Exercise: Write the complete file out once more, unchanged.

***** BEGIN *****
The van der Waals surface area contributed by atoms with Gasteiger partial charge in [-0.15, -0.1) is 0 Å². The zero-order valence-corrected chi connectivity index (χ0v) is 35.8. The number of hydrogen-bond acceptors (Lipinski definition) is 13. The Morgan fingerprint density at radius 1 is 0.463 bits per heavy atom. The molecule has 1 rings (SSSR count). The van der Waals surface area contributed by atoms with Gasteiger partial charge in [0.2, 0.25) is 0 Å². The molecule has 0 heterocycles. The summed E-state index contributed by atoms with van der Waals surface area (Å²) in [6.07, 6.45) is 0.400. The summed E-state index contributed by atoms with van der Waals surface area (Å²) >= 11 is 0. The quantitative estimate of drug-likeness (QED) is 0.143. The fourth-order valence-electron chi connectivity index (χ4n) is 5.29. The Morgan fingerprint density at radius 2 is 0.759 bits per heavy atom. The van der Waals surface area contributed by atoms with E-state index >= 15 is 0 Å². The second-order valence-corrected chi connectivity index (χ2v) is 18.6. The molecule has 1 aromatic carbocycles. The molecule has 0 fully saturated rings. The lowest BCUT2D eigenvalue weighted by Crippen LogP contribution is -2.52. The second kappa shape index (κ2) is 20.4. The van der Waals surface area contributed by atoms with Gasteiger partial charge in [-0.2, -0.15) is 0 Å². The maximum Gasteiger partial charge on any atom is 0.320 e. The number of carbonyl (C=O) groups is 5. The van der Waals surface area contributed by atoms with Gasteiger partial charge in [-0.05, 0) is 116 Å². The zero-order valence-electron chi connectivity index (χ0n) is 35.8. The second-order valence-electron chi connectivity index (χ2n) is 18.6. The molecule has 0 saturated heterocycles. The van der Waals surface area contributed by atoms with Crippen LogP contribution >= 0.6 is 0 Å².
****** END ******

The van der Waals surface area contributed by atoms with Gasteiger partial charge in [-0.15, -0.1) is 0 Å². The zero-order valence-corrected chi connectivity index (χ0v) is 35.8. The number of hydrogen-bond acceptors (Lipinski definition) is 13. The Morgan fingerprint density at radius 1 is 0.463 bits per heavy atom. The molecule has 1 rings (SSSR count). The van der Waals surface area contributed by atoms with Gasteiger partial charge in [0.2, 0.25) is 0 Å². The molecule has 0 heterocycles. The summed E-state index contributed by atoms with van der Waals surface area (Å²) in [6.07, 6.45) is 0.400. The summed E-state index contributed by atoms with van der Waals surface area (Å²) >= 11 is 0. The quantitative estimate of drug-likeness (QED) is 0.143. The fourth-order valence-electron chi connectivity index (χ4n) is 5.29. The Morgan fingerprint density at radius 2 is 0.759 bits per heavy atom. The van der Waals surface area contributed by atoms with E-state index >= 15 is 0 Å². The second-order valence-corrected chi connectivity index (χ2v) is 18.6. The molecule has 1 aromatic carbocycles. The molecule has 0 fully saturated rings. The lowest BCUT2D eigenvalue weighted by Crippen LogP contribution is -2.52. The second kappa shape index (κ2) is 20.4. The van der Waals surface area contributed by atoms with Gasteiger partial charge in [-0.2, -0.15) is 0 Å². The maximum Gasteiger partial charge on any atom is 0.320 e. The number of carbonyl (C=O) groups is 5. The van der Waals surface area contributed by atoms with Gasteiger partial charge in [-0.05, 0) is 116 Å². The zero-order valence-electron chi connectivity index (χ0n) is 35.8. The second-order valence-electron chi connectivity index (χ2n) is 18.6. The molecule has 0 saturated heterocycles. The van der Waals surface area contributed by atoms with Crippen LogP contribution >= 0.6 is 0 Å².